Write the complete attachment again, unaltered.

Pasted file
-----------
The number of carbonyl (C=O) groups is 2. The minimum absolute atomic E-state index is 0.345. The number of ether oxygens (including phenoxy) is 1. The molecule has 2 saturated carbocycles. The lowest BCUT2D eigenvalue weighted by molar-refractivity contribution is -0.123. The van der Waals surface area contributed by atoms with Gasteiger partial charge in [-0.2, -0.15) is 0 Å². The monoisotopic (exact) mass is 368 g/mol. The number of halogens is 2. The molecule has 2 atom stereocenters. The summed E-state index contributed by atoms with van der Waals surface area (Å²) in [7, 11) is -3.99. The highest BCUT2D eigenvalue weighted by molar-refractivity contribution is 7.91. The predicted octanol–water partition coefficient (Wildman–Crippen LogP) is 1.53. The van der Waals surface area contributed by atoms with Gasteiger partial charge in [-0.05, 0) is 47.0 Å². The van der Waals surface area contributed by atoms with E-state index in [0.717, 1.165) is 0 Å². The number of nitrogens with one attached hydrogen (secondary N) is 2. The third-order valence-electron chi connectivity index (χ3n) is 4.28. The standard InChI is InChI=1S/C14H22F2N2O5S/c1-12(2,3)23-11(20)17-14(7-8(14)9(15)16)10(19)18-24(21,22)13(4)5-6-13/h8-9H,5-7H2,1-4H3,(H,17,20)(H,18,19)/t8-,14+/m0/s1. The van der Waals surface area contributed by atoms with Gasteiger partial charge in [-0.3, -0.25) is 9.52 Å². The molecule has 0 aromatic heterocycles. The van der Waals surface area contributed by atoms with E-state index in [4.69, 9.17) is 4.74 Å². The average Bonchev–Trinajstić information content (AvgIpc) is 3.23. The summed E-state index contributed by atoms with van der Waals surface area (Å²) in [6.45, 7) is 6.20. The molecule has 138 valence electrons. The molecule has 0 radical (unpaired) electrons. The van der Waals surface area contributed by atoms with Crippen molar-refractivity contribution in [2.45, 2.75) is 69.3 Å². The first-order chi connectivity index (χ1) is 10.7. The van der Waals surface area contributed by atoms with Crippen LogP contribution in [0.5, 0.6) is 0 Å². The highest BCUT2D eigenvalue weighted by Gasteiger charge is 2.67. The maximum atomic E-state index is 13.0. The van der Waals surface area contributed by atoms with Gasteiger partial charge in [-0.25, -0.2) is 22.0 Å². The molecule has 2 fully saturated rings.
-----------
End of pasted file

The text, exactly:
The number of carbonyl (C=O) groups is 2. The minimum absolute atomic E-state index is 0.345. The number of ether oxygens (including phenoxy) is 1. The molecule has 2 saturated carbocycles. The lowest BCUT2D eigenvalue weighted by molar-refractivity contribution is -0.123. The van der Waals surface area contributed by atoms with Gasteiger partial charge in [-0.2, -0.15) is 0 Å². The monoisotopic (exact) mass is 368 g/mol. The number of halogens is 2. The molecule has 2 atom stereocenters. The summed E-state index contributed by atoms with van der Waals surface area (Å²) in [7, 11) is -3.99. The highest BCUT2D eigenvalue weighted by molar-refractivity contribution is 7.91. The predicted octanol–water partition coefficient (Wildman–Crippen LogP) is 1.53. The van der Waals surface area contributed by atoms with Gasteiger partial charge in [-0.05, 0) is 47.0 Å². The van der Waals surface area contributed by atoms with E-state index in [0.717, 1.165) is 0 Å². The number of nitrogens with one attached hydrogen (secondary N) is 2. The third-order valence-electron chi connectivity index (χ3n) is 4.28. The standard InChI is InChI=1S/C14H22F2N2O5S/c1-12(2,3)23-11(20)17-14(7-8(14)9(15)16)10(19)18-24(21,22)13(4)5-6-13/h8-9H,5-7H2,1-4H3,(H,17,20)(H,18,19)/t8-,14+/m0/s1. The van der Waals surface area contributed by atoms with Gasteiger partial charge in [-0.3, -0.25) is 9.52 Å². The molecule has 0 aromatic heterocycles. The van der Waals surface area contributed by atoms with E-state index in [4.69, 9.17) is 4.74 Å². The average Bonchev–Trinajstić information content (AvgIpc) is 3.23. The summed E-state index contributed by atoms with van der Waals surface area (Å²) in [6.45, 7) is 6.20. The molecule has 138 valence electrons. The molecule has 0 radical (unpaired) electrons. The van der Waals surface area contributed by atoms with Crippen molar-refractivity contribution in [2.45, 2.75) is 69.3 Å². The first-order chi connectivity index (χ1) is 10.7. The van der Waals surface area contributed by atoms with Crippen LogP contribution in [0.5, 0.6) is 0 Å². The highest BCUT2D eigenvalue weighted by Gasteiger charge is 2.67. The maximum atomic E-state index is 13.0. The van der Waals surface area contributed by atoms with Gasteiger partial charge in [-0.25, -0.2) is 22.0 Å². The molecule has 2 fully saturated rings.